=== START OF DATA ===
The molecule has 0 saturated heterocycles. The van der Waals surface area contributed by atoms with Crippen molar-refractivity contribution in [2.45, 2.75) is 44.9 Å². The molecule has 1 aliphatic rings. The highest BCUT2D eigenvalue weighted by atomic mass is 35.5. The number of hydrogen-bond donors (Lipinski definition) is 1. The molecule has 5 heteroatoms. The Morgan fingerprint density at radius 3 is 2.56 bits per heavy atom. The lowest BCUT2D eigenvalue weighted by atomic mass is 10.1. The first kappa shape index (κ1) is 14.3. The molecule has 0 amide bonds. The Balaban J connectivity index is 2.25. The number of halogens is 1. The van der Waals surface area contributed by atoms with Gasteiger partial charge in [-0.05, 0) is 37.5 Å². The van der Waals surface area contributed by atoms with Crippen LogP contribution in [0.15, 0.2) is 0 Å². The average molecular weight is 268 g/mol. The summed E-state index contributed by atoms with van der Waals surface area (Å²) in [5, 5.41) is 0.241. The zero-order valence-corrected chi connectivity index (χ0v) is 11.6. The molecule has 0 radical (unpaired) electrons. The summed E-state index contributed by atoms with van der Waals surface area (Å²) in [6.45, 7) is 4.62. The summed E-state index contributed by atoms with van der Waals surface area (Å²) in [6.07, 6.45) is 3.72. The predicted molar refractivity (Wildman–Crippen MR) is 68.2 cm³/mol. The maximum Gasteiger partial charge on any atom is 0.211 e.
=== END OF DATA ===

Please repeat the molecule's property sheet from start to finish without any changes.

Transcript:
The molecule has 0 saturated heterocycles. The van der Waals surface area contributed by atoms with Crippen molar-refractivity contribution in [2.45, 2.75) is 44.9 Å². The molecule has 1 aliphatic rings. The highest BCUT2D eigenvalue weighted by atomic mass is 35.5. The number of hydrogen-bond donors (Lipinski definition) is 1. The molecule has 5 heteroatoms. The Morgan fingerprint density at radius 3 is 2.56 bits per heavy atom. The lowest BCUT2D eigenvalue weighted by atomic mass is 10.1. The first kappa shape index (κ1) is 14.3. The molecule has 0 amide bonds. The Balaban J connectivity index is 2.25. The number of halogens is 1. The van der Waals surface area contributed by atoms with Gasteiger partial charge in [-0.05, 0) is 37.5 Å². The van der Waals surface area contributed by atoms with Crippen LogP contribution in [0.15, 0.2) is 0 Å². The average molecular weight is 268 g/mol. The summed E-state index contributed by atoms with van der Waals surface area (Å²) in [5, 5.41) is 0.241. The zero-order valence-corrected chi connectivity index (χ0v) is 11.6. The molecule has 0 radical (unpaired) electrons. The summed E-state index contributed by atoms with van der Waals surface area (Å²) in [6.45, 7) is 4.62. The summed E-state index contributed by atoms with van der Waals surface area (Å²) in [6.07, 6.45) is 3.72. The predicted molar refractivity (Wildman–Crippen MR) is 68.2 cm³/mol. The maximum Gasteiger partial charge on any atom is 0.211 e.